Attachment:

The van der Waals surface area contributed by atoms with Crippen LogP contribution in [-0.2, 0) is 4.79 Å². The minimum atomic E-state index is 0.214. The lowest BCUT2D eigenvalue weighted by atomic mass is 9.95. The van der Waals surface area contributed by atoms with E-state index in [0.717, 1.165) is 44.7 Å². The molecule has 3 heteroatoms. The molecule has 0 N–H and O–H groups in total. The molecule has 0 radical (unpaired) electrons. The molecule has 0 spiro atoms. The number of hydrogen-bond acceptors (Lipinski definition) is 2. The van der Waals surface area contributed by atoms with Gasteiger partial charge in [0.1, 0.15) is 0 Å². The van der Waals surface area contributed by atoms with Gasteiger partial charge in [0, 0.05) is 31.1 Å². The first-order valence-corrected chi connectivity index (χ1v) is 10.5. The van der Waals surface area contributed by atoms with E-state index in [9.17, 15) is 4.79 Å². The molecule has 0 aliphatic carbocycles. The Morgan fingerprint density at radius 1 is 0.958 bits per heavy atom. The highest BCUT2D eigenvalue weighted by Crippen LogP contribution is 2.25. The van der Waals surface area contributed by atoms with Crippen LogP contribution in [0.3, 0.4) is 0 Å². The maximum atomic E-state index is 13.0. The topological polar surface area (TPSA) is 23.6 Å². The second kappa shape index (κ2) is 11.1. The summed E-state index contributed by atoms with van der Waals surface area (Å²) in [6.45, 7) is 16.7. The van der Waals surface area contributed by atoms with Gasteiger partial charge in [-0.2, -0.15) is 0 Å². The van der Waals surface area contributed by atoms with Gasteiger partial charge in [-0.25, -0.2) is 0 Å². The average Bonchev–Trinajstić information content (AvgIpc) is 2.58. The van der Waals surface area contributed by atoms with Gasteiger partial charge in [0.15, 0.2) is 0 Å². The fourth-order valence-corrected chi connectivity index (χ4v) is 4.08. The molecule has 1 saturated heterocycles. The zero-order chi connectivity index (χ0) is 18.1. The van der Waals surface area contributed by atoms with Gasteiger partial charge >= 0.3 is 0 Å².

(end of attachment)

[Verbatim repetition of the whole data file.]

The van der Waals surface area contributed by atoms with Crippen LogP contribution in [-0.2, 0) is 4.79 Å². The minimum atomic E-state index is 0.214. The lowest BCUT2D eigenvalue weighted by atomic mass is 9.95. The van der Waals surface area contributed by atoms with E-state index in [0.717, 1.165) is 44.7 Å². The molecule has 3 heteroatoms. The molecule has 0 N–H and O–H groups in total. The molecule has 0 radical (unpaired) electrons. The molecule has 0 spiro atoms. The number of hydrogen-bond acceptors (Lipinski definition) is 2. The van der Waals surface area contributed by atoms with Gasteiger partial charge in [0.1, 0.15) is 0 Å². The van der Waals surface area contributed by atoms with Gasteiger partial charge in [0, 0.05) is 31.1 Å². The first-order valence-corrected chi connectivity index (χ1v) is 10.5. The van der Waals surface area contributed by atoms with E-state index in [9.17, 15) is 4.79 Å². The molecule has 0 aliphatic carbocycles. The Morgan fingerprint density at radius 1 is 0.958 bits per heavy atom. The highest BCUT2D eigenvalue weighted by Crippen LogP contribution is 2.25. The van der Waals surface area contributed by atoms with Crippen LogP contribution in [0.3, 0.4) is 0 Å². The maximum atomic E-state index is 13.0. The topological polar surface area (TPSA) is 23.6 Å². The second kappa shape index (κ2) is 11.1. The summed E-state index contributed by atoms with van der Waals surface area (Å²) in [6.45, 7) is 16.7. The van der Waals surface area contributed by atoms with Gasteiger partial charge in [-0.2, -0.15) is 0 Å². The van der Waals surface area contributed by atoms with Gasteiger partial charge in [-0.25, -0.2) is 0 Å². The average Bonchev–Trinajstić information content (AvgIpc) is 2.58. The van der Waals surface area contributed by atoms with Gasteiger partial charge in [0.15, 0.2) is 0 Å². The fourth-order valence-corrected chi connectivity index (χ4v) is 4.08. The molecule has 1 saturated heterocycles. The zero-order chi connectivity index (χ0) is 18.1. The van der Waals surface area contributed by atoms with Gasteiger partial charge >= 0.3 is 0 Å².